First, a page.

Waddecar, M.I. (1993) The effect of Asulox spraying on the recovery of natural upland grassland after bracken invasion. Masters thesis, Durham University.
Bracken (Pteridium aquilinum) spreads rapidly as a response to the removal of forest and woodland, invading land cleared for agriculture. In Upper Teesdale bracken has encroached into a juniper woodland and may be preventing regeneration of this species. Recovery of vegetation after the removal of bracken has been examined by considering the nature, abundance and distribution of all species. Shading by the bracken canopy, the accummulation of bracken litter and the grazing by rabbits and sheep all influence the recovery of vegetation along a gradient of successive herbicide spraying of the bracken. The persisitence of the bracken litter layer is important in the recovery of the shade-intolerant species which flourish where bracken has been cleared, since there is generally a time-lag between removal of the bracken canopy and establishment of the grassland community. Areas of high and low bracken density behave differently when cleared, but in terms of abundance, rather than range, of species.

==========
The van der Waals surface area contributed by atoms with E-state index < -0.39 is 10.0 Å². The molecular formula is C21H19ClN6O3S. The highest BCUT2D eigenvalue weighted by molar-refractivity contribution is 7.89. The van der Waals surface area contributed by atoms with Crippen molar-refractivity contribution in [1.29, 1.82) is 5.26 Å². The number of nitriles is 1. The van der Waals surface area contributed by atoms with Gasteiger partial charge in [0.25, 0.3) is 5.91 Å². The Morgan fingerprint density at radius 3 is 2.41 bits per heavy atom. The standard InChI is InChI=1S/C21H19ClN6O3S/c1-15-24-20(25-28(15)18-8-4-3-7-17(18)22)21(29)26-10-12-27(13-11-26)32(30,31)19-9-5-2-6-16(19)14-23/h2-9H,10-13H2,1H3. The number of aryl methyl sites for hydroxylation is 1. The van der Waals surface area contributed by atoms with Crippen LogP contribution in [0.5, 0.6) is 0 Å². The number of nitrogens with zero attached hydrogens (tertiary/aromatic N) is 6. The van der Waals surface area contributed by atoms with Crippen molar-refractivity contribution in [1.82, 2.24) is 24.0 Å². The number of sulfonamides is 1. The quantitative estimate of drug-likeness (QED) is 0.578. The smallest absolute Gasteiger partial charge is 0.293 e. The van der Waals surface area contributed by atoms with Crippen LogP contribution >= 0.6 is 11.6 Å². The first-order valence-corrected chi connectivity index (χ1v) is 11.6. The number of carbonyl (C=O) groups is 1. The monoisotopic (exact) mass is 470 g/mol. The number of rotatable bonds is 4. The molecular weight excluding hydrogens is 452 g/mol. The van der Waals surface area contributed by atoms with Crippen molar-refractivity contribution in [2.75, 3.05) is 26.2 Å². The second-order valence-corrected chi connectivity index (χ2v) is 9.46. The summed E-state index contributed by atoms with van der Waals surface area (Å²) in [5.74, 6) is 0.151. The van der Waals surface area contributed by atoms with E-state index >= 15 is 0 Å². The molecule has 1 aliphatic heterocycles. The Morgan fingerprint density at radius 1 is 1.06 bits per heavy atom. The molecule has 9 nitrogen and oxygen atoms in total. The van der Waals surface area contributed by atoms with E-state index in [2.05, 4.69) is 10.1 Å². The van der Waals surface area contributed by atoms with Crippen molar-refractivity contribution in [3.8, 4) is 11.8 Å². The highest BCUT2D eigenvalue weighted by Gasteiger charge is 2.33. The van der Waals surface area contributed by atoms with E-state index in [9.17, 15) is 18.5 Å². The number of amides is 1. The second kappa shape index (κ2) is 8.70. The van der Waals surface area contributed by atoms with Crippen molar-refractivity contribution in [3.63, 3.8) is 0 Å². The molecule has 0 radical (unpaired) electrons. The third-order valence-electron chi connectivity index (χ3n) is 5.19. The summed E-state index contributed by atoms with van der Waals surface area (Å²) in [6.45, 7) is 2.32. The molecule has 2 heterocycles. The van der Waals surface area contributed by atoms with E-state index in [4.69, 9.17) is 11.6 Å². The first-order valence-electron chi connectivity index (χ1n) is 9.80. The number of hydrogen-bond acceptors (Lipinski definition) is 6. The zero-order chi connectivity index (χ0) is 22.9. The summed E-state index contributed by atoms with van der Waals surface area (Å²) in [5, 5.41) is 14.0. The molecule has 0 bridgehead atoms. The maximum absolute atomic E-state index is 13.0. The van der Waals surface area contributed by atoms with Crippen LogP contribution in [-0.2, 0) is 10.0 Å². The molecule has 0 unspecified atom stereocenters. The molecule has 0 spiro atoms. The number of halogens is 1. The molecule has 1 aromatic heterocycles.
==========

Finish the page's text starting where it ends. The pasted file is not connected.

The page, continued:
|Item Type:||Thesis (Masters)|
|Award:||Master of Science|
|Copyright:||Copyright of this thesis is held by the author|
|Deposited On:||24 Oct 2012 15:14|